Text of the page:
Joey Logano’s crew chief explains call to pit for tires late at Bristol

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Todd Gordon admits hindsight may be 20-20.

Joey Logano‘s crew chief reflected Monday on “The Morning Drive” on what he may have done differently at the end of Sunday’s Food City 500 at Bristol Motor Speedway.

With Logano leading late in the race, Gordon debated whether to bring his driver in for tires. When Kyle Larson hit the wall on Lap 479, bringing out the caution, Gordon made the call to bring Logano in for four tires.

I thought we were in position to win the race, but the late caution threw up a decision-making time and with the information I had at the time, I chose one route and probably could have been a different route,” Gordon told SiriusXM NASCAR Radio.

MORE: Joey Logano finishes third at Bristol after pitting from lead late

Gordon entered the pits as the race leader, only to watch Kyle Busch remain on the track and take the lead on Lap 482. 

“We had been 33 laps on tires, thought we were going to have about 18 (laps) to go (before the restart),” Gordon said. “The sort out (of the lineup) afterwards took a bit longer than I thought so we had about 15 (laps) to go when we got done. … I was scanning the radios and the 18 (Busch) said it might stay out, but my concern was that if we and the 18 stayed out and everybody else behind us comes to get tires, then there’s tires lined up on the rows behind us.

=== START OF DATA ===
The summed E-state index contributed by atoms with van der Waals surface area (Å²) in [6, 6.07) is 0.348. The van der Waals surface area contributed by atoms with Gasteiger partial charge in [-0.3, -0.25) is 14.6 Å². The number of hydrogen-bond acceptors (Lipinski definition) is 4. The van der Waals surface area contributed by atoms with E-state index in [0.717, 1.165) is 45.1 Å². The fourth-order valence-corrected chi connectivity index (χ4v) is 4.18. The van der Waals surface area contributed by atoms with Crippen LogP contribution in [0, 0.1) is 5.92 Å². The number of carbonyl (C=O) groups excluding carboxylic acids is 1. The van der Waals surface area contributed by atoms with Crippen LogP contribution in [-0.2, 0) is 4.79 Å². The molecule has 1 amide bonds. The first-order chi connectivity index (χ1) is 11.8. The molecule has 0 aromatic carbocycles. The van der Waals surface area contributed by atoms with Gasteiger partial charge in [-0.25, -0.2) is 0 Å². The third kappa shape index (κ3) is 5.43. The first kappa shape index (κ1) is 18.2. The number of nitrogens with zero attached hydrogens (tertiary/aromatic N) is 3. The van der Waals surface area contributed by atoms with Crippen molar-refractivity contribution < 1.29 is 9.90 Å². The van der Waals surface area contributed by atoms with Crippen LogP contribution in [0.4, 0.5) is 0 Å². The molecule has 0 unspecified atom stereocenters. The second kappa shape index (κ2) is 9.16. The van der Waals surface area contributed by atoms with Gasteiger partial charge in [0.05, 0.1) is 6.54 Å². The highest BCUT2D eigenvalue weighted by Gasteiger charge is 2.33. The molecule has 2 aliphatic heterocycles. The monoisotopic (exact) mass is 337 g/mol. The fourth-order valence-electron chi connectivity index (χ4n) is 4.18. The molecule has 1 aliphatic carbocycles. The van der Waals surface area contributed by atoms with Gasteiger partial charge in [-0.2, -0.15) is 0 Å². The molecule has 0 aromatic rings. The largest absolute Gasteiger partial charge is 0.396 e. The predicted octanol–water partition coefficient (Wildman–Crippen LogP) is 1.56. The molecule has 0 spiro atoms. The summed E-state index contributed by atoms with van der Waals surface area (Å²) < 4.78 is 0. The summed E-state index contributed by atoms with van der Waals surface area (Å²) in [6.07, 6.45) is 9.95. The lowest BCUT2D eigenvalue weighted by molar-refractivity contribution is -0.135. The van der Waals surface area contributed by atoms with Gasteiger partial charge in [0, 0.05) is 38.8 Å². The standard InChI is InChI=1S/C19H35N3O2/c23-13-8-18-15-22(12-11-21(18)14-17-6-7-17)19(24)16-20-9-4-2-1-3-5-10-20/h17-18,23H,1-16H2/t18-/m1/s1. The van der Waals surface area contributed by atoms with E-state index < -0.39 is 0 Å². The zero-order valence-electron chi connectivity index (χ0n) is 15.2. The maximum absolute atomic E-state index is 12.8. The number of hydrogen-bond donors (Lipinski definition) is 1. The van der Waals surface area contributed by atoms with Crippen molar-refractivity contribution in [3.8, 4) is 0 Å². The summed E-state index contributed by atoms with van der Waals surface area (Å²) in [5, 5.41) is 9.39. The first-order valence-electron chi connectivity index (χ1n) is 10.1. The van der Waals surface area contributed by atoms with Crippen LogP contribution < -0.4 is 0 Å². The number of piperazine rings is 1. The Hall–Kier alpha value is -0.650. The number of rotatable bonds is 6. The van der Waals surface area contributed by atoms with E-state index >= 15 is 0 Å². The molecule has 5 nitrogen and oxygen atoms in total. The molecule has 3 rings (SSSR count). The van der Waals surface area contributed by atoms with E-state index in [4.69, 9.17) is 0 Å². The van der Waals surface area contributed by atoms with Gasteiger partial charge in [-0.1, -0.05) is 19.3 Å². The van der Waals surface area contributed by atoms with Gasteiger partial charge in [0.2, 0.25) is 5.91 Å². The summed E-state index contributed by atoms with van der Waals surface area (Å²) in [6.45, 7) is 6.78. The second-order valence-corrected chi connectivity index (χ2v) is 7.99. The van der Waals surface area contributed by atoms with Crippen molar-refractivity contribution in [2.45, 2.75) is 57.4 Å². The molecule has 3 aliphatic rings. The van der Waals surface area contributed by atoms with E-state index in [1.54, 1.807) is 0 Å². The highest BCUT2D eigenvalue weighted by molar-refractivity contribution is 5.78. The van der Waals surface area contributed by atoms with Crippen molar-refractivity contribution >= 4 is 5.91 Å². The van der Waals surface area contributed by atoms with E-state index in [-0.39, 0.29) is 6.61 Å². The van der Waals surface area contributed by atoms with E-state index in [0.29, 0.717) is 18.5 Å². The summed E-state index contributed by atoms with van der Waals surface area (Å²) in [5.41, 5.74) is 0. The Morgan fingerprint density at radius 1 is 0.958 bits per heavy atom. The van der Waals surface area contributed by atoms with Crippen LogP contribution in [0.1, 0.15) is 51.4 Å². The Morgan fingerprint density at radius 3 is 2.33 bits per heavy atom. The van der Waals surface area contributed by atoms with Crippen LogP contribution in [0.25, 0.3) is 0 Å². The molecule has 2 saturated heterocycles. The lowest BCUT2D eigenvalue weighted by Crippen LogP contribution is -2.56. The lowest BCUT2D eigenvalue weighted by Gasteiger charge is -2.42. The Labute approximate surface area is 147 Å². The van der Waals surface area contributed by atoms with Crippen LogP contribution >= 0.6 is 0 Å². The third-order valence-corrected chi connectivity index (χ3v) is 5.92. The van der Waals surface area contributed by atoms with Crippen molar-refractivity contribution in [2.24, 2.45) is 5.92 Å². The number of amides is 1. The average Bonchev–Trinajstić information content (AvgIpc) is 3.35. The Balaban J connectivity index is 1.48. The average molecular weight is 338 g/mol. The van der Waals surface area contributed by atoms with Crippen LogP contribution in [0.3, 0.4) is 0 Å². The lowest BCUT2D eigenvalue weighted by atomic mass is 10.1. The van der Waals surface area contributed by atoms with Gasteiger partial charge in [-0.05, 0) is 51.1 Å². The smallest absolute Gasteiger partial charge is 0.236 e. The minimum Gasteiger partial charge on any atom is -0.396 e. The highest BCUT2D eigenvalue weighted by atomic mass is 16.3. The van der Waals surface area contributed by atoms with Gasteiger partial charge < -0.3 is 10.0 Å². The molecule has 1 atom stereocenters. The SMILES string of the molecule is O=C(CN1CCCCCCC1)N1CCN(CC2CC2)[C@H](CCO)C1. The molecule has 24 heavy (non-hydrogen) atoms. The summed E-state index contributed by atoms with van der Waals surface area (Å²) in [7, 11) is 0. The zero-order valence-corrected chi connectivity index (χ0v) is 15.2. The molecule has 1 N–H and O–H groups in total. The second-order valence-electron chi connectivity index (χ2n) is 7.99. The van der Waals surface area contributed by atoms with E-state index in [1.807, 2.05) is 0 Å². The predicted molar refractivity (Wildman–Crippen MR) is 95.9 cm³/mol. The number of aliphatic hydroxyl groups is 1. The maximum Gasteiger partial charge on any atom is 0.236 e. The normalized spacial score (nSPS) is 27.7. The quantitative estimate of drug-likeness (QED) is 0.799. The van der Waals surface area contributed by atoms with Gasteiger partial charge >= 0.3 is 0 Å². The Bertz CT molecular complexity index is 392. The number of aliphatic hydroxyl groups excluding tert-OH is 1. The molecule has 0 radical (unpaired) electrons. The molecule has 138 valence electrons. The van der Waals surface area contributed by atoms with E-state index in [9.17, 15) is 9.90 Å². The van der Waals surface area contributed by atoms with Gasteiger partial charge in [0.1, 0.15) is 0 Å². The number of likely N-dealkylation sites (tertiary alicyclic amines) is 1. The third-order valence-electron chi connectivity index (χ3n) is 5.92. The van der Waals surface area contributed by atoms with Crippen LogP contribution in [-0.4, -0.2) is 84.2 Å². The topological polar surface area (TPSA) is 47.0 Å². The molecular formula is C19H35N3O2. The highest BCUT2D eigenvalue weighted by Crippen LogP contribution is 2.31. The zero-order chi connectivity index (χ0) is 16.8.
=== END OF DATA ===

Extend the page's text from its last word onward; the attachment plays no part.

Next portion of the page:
I didn’t want to be that guy that stayed out and then got beat by tires behind us. It was a last-minute call. We had talked back and forth about whether to stay out or come for tires. I felt like if we stayed out, my opinion was we were going to see tires in Row 2 and at worse in Row 3 and it didn’t end up being that way. When we came off pit road, I think we ended up in Row 4.

It’s just trying to anticipate what other crew chiefs are going to do with their cars is a gamble and a guess and as (the race) leader, I think we had a really strong car and everybody knew we had a strong car. I think at times people react to whatever decision you make and go the opposite way. If we stay out, I don’t know that everybody that stayed out stays out, but we’ll never know that and you try to make the decisions you can with the information you have at the time. Immediately once you see how many guys stayed out, it’s pretty evident maybe we should have made the other call.”

Logano, who won Stage 2, finished third and led the second-most laps in the race (146). 

In the future, do you make that call differently? I don’t know,” Gordon said. “You take the information you have at the time and make decisions from the information you’ve got. You’re never going to make every call right. People can second-guess what you do and where it goes and it’s very easy to sit back on Monday and say they should have run the ball instead of throwing it.

They’re reactionary calls. You can’t calculate every situation. In this one, could I have gone the other way? Yes. Was I all the way into the middle of (Turns) 1 and 2 before I made the call for him to come because I was waffling on it? I got to the point where it was a 50-50 call in my head and when I get to 50-50 calls, I go for putting tires on because Joey is an awesome, aggressive driver and when we put him in those positions, he usually elevates.”

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